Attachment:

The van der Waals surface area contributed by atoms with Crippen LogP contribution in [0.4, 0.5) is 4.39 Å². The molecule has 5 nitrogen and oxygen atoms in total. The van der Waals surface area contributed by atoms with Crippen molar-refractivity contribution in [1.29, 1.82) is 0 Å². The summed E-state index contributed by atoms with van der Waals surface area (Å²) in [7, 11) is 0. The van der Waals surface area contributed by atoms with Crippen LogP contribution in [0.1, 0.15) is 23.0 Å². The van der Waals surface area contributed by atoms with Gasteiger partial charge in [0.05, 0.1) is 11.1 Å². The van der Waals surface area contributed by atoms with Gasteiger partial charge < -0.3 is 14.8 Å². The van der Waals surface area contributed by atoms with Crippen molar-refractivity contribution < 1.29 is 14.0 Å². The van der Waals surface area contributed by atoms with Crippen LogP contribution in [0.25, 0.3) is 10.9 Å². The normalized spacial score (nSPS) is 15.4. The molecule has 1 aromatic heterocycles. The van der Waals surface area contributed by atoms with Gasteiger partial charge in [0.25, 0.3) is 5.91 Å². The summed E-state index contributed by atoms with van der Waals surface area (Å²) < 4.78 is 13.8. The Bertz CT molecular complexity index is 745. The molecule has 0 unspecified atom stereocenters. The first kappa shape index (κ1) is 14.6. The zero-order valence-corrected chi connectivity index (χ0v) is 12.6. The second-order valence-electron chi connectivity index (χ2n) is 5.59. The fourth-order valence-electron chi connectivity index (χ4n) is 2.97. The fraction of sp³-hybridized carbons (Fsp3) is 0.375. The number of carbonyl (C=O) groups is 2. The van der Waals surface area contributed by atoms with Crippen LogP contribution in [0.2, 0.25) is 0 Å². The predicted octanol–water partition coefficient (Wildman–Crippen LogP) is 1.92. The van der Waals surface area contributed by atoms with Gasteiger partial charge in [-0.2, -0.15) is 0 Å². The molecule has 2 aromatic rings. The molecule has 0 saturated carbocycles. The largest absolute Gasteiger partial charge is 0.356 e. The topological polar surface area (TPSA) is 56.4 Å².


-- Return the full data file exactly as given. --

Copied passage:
The van der Waals surface area contributed by atoms with Crippen LogP contribution in [0.4, 0.5) is 4.39 Å². The molecule has 5 nitrogen and oxygen atoms in total. The van der Waals surface area contributed by atoms with Crippen molar-refractivity contribution in [1.29, 1.82) is 0 Å². The summed E-state index contributed by atoms with van der Waals surface area (Å²) in [7, 11) is 0. The van der Waals surface area contributed by atoms with Crippen LogP contribution in [0.1, 0.15) is 23.0 Å². The van der Waals surface area contributed by atoms with Gasteiger partial charge in [0.05, 0.1) is 11.1 Å². The van der Waals surface area contributed by atoms with Gasteiger partial charge < -0.3 is 14.8 Å². The van der Waals surface area contributed by atoms with Crippen molar-refractivity contribution < 1.29 is 14.0 Å². The van der Waals surface area contributed by atoms with Crippen LogP contribution in [0.25, 0.3) is 10.9 Å². The normalized spacial score (nSPS) is 15.4. The molecule has 1 aromatic heterocycles. The van der Waals surface area contributed by atoms with Gasteiger partial charge in [0.25, 0.3) is 5.91 Å². The summed E-state index contributed by atoms with van der Waals surface area (Å²) < 4.78 is 13.8. The Bertz CT molecular complexity index is 745. The molecule has 0 unspecified atom stereocenters. The first kappa shape index (κ1) is 14.6. The zero-order valence-corrected chi connectivity index (χ0v) is 12.6. The second-order valence-electron chi connectivity index (χ2n) is 5.59. The fourth-order valence-electron chi connectivity index (χ4n) is 2.97. The fraction of sp³-hybridized carbons (Fsp3) is 0.375. The number of carbonyl (C=O) groups is 2. The van der Waals surface area contributed by atoms with Crippen LogP contribution in [0.2, 0.25) is 0 Å². The predicted octanol–water partition coefficient (Wildman–Crippen LogP) is 1.92. The van der Waals surface area contributed by atoms with Gasteiger partial charge in [-0.2, -0.15) is 0 Å². The molecule has 2 aromatic rings. The molecule has 0 saturated carbocycles. The largest absolute Gasteiger partial charge is 0.356 e. The topological polar surface area (TPSA) is 56.4 Å².